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Researchers Look For Clues To Polio-Like Illness In California Children

Tuesday, February 25, 2014

Since late 2012, between 20 and 25 children in California have developed sudden, permanent paralysis that looks similar to polio. Doctors and public health officials are looking for causes and similarities in the cases.

Dr. Keith Van Haren, a pediatric neurologist at the Lucile Packard Children’s Hospital at Stanford University, looked closely at five cases. Two of the samples tested positive for enterovirus 68, a rare virus which is from the same family as the polio virus.

Van Haren joins Here & Now’s Meghna Chakrabarti to discuss his research.

Interview Highlights: Dr. Keith Van Haren

On what links these patients’ cases

“What we describe in the case series are five patients and I’ve since seen a few more at Stanford and we’ve heard of quite a few more in the larger state of California, although the additional cases we haven’t been able to view and confirm in any greater detail – we’ll be doing that shortly. However the interesting thing about the cases is that none of the children had any contact with each other so what we think is that this is a rare manifestation of a rare virus. And again we’re presuming this is a virus because we know of other viruses that can do this.”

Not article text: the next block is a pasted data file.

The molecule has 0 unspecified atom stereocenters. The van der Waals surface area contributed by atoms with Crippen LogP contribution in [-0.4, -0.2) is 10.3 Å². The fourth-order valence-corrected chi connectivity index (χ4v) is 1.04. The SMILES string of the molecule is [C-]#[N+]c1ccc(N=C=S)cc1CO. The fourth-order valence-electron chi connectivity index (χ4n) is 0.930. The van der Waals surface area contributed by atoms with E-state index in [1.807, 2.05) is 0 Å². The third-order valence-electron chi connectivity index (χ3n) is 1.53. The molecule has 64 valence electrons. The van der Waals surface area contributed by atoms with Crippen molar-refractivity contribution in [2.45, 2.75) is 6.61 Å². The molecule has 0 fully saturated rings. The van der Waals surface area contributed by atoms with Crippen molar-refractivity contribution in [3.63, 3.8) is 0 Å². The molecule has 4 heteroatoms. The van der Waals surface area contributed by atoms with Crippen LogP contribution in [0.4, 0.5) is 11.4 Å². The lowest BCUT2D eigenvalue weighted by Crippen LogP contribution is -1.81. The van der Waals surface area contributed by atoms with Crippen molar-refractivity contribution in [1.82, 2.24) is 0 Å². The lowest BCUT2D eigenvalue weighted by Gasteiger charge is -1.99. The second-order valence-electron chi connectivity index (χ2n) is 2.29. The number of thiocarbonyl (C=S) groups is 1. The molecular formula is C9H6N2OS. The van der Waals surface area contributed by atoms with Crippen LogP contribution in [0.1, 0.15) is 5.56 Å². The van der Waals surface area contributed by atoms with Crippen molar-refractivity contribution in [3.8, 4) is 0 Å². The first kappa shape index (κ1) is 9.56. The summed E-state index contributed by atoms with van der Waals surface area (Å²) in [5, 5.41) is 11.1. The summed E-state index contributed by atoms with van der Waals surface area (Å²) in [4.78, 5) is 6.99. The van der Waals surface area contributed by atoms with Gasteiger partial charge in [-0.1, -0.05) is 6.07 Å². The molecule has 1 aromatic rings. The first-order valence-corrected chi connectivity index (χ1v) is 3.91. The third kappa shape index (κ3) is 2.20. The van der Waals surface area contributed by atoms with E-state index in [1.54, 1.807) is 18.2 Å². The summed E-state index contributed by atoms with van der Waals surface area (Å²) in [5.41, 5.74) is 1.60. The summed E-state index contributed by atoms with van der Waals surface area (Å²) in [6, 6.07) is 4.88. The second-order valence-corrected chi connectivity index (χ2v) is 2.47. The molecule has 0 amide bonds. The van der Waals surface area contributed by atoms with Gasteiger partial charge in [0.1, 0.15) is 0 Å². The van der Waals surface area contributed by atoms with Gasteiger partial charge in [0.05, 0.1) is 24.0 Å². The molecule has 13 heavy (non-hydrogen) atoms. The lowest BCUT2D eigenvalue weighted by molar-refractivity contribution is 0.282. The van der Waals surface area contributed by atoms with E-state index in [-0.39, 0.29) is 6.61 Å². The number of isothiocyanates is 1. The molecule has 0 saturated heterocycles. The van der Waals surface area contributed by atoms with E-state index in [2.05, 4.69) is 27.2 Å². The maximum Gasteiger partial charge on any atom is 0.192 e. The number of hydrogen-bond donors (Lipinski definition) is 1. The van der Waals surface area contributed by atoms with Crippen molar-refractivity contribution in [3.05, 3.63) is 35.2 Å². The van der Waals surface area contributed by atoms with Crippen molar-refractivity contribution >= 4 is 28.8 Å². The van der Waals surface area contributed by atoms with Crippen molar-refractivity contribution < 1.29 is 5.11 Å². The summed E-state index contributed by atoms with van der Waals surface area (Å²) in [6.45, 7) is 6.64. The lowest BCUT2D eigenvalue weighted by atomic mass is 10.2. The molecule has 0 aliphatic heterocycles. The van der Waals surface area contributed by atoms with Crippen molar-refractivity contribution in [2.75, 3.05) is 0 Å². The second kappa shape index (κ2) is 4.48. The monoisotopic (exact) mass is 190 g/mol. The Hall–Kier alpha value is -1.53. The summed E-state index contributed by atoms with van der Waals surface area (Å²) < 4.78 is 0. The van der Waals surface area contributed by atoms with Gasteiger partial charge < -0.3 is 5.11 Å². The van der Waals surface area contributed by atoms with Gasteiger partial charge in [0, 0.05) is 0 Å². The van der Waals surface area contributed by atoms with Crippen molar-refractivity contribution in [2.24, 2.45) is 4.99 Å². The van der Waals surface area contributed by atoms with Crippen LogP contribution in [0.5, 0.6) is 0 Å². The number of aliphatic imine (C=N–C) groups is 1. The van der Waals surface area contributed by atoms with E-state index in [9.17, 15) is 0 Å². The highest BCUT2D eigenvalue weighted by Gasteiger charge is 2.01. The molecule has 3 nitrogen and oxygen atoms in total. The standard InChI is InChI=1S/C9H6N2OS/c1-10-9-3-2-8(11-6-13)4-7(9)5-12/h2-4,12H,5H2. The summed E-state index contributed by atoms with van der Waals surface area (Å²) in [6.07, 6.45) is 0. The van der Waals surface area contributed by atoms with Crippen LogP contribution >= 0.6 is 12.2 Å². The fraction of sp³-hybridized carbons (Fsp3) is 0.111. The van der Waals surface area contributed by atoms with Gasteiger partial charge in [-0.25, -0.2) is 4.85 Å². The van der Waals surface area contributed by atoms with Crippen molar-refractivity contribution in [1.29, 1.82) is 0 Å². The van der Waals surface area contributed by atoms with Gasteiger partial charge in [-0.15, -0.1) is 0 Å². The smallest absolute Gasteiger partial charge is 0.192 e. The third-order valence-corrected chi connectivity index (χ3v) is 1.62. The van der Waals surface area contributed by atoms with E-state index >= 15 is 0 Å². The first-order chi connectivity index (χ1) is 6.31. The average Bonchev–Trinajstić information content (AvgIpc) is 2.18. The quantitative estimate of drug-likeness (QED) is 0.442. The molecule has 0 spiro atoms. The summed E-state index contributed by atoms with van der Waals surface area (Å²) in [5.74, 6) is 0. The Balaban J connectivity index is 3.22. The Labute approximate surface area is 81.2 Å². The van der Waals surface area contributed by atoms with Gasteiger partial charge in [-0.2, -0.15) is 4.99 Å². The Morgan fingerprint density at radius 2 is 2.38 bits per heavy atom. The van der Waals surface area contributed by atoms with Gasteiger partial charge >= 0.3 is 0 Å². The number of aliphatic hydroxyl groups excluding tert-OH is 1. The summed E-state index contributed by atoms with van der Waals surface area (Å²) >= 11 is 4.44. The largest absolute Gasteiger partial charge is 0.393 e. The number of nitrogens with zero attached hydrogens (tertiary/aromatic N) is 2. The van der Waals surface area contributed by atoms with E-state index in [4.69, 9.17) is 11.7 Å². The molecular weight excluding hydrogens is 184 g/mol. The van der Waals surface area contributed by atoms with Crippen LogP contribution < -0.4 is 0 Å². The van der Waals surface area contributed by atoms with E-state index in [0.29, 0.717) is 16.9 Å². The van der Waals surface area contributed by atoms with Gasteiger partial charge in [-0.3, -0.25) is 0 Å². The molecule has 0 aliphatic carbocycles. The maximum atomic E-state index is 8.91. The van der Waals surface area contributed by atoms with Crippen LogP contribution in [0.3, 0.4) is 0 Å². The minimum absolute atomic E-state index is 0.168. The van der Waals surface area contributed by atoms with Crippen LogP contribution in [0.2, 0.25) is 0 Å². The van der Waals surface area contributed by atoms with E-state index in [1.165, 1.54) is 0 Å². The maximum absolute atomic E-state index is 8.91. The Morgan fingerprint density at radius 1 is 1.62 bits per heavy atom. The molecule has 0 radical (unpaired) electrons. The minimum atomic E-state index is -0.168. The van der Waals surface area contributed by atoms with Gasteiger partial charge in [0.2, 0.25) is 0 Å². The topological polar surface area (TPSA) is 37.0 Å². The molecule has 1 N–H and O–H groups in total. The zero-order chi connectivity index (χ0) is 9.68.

On what parents should do

“I actually would encourage parents to do nothing differently. Any parent noticing acute paralysis in their child would, by instinct, consult a doctor promptly and that’s exactly what they should continue to do.”

On what doctors should do

“That’s actually the audience that I think can make the biggest difference here, is that if we get doctors to begin thinking more broadly about diagnoses and to consider the possibility of a polio-like syndrome, I think we’d be make headway. What doctors need to look for is two simple things. One is the acute onset of flaccid weakness or paralysis in one or more limbs, and the second is an MRI lesion affecting the central part of the spinal cord. Those two items together are quite specific and can really help narrow the diagnosis quite quickly. Now, there are many things that can do that as the CDC and others have said, and that’s an important thing to consider.”

Guest

  • Keith Van Haren, pediatric neurologist at Lucile Packard Children’s Hospital.
Copyright 2014 WBUR-FM. To see more, visit http://www.wbur.org.

Source: NPR

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